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Summer Programs

Each summer, the school welcomes visiting students and working professionals to explore the world of international relations through courses and certificate programs. Whether you seek to build professional skills in a graduate certificate, complement an internship, or prepare for graduate school, you will be inspired by world-renowned faculty known for their academic and practical experience and build a network of talented classmates working across sectors and industries.

Summer Courses

Select among on-campus, online, or virtual courses for the schedule that works best for you. All summer courses are worth four graduate credits each, the same as during the academic year, and can be transferred to many of the schools degree programs.

Below are the confirmed courses for summer 2022. We will continue to add to the course list as more courses and details are confirmed.

On-campus and virtual classes: May 31-July 14, 2022

Structured for the working professional, on-campus and virtual courses are small and held two evenings per week, Monday-Thursday, from 6:00 p.m.- 9:00 p.m. in a condensed 6.5 week term. 

  • On-campus courses will be on-site. The COVID-19 vaccination is required for all students, staff, and faculty who will be on campus. Students will be required to upload proof of vaccination prior to the start of the term.
  • Virtual courses offer synchronous learning with live lectures held over Zoom.

John Karaagac: On-Campus
Focus Areas: Core; Leadership, Ethics, and Decision Making
Tuesday & Thursdays 6:00pm-9:00pm
Covering the history of American foreign policy from the Second World War to the present, students will gain a graduate-level understanding of the structural forces and individual agents that have shaped U.S. foreign policy over the past 100 years. The class focuses on four main topics: (1) the long-term origins of World War II, meaning the global power struggles that produced two world wars in four decades; (2) the Cold War that arose out of the superpower nuclear standoff; (3) the decades of optimism and uncertainty that followed the collapse of the Cold War order; (4) and debates historically surrounding American grand strategy.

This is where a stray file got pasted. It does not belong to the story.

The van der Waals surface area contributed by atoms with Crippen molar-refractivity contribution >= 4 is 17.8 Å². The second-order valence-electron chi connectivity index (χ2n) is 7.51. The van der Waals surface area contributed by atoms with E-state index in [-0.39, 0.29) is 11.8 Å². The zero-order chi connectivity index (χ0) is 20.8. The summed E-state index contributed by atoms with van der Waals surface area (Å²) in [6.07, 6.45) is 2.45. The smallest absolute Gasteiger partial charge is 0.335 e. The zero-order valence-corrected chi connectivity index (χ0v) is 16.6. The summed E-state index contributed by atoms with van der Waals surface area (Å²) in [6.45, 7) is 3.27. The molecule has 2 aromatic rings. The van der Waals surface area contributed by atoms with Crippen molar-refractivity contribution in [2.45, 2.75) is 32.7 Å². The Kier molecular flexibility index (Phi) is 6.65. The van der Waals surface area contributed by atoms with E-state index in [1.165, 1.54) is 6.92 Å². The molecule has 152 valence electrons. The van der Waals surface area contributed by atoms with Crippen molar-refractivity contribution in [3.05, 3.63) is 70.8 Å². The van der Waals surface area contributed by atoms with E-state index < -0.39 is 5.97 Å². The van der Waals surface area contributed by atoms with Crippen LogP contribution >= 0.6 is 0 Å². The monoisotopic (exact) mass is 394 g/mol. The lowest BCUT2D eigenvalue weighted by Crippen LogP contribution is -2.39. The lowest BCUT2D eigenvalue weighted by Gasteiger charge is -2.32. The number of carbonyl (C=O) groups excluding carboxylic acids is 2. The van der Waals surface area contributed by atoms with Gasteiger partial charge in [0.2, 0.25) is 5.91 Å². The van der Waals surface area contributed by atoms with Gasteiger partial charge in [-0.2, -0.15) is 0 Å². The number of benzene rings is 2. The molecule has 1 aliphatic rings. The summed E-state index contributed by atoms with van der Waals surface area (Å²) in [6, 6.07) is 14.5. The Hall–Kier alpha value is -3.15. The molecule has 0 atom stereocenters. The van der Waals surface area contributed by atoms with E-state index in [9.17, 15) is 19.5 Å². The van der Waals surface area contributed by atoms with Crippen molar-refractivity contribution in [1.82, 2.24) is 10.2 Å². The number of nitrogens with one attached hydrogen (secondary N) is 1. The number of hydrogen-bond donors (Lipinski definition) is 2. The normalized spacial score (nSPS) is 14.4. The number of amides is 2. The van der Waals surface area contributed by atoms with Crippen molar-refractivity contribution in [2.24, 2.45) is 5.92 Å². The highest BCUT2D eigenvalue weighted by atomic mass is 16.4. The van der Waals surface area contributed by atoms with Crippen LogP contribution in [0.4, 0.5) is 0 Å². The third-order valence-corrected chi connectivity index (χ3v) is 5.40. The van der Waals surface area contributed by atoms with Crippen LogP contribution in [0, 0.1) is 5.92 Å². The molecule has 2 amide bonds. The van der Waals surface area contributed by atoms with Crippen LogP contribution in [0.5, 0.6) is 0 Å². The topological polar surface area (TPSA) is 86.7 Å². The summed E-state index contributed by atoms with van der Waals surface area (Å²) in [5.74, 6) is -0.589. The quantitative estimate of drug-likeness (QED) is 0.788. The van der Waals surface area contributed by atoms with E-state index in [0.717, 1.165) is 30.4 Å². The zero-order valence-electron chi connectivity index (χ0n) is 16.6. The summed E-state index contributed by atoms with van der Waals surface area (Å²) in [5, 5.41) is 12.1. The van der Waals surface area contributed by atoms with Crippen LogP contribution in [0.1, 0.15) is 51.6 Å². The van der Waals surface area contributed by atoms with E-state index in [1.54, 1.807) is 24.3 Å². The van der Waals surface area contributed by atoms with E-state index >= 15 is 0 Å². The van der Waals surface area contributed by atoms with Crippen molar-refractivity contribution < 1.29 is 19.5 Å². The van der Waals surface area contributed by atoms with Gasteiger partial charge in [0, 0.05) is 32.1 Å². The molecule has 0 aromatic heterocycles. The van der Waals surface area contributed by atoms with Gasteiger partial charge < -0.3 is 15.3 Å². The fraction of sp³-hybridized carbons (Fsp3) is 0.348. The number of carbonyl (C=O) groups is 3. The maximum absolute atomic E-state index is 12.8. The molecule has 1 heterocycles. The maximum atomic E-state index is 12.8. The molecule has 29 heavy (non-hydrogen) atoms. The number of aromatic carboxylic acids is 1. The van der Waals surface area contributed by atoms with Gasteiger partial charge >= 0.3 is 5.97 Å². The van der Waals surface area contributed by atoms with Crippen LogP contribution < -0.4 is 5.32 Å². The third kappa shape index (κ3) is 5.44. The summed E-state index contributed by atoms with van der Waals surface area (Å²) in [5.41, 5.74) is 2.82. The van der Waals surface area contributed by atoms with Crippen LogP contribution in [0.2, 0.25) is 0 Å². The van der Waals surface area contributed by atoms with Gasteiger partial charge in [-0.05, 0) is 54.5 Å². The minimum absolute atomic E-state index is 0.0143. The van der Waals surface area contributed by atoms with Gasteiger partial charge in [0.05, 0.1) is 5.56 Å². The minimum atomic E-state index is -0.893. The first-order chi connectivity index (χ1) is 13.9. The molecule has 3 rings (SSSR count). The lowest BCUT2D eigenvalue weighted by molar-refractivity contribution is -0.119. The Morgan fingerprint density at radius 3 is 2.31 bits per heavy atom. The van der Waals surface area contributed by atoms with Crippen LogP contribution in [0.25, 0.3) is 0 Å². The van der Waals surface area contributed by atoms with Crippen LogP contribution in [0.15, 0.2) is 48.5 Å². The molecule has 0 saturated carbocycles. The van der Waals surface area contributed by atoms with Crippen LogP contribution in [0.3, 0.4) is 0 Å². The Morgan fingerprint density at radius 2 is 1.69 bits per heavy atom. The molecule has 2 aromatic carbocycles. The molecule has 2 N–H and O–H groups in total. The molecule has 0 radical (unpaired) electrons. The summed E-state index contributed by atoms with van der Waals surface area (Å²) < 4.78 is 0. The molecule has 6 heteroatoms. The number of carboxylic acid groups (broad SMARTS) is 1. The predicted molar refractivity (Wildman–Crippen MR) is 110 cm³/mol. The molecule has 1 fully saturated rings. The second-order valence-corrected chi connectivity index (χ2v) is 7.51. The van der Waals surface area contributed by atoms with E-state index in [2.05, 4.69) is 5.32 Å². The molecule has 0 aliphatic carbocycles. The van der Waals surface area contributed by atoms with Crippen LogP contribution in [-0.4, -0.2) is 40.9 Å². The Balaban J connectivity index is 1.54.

Nina Gardner: On-campus
Focus areas: States, Markets, and Institutions; Development, Climate, and Sustainability
Monday & Wednesdays 6:00pm-9:00pm

This course is centered around three main questions: whether business should be concerned about its human rights impacts, the increasing importance of corporate human rights due diligence, and what type of remedy is available for victims of corporate abuse. Students will gain expertise on human rights related business risks and how to advise companies in a transnational business environment through role-playing exercises and case studies like the FIFA 2022 World Cup in Qatar and Apple in China. The course will focus on corporate sustainability, in light of pressures facing business at home and abroad, including their response to issues such as climate change, the COVID pandemic, and systemic racism. The class will address the crucial role of investors, civil society and consumers, and the legal regime in rewarding (and penalizing) businesses that do not take human rights and the environment into account. By the end of the course, students will have gained advocacy writing experience from the point of view of a civil society activist, as well as a corporate change maker, and the opportunity to engage first hand with guest lecturers working on these issues.

Elly Rostoum: Virtual
Focus Areas: Technology & Culture; China
Tuesday & Thursdays 6:00pm-9:00pm
This course examines the American and the Chinese conceptualizations of national security, and their implications on how each nation defines their grand strategies vis-à-vis one another. The first part of the course takes a deep look at the Chinese economic statecraft model, with a specific focus on how the state instrumentalizes commercial actors and foreign direct investment (FDI). Through case studies and guest lectures, the course explores the American response via the work of the Committee on Foreign Investment in the United States (CFIUS). The course will trace CFIUS’ history, situating its role and impact within the interagency process, and diagnosing how this powerful body has accommodated emerging geopolitical threats. The second part of the course considers CFIUS’ role in relation to both research and development and foreign direct investment flows from key competitors. We will look specifically at Chinese FDI and foundational and critical technologies in telecom, biotech, computing, semiconductors, artificial intelligence, and the Internet of Things.  

Allison Berland: On-Campus
Focus areas: Core; Leaderships, Ethics, and Decision-Making
Monday & Wednesdays 6:00pm-9:00pm
Focusing on the major institutions of democratic political systems, such as electoral systems, presidentialism, federalism, and judicial and legal systems, the course aims to familiarize students with a diversity of frameworks to understand contemporary politics within countries. The course will draw upon real world cases to highlight functional issues such as democratic transitions, governance and corruption, and the relationship between development and democracy to explain political phenomena. For example, why did one country experience a successful democratic transition but its neighboring country did not? A central goal for this course is to bridge comparative politics theory with domestic and international politics in practice.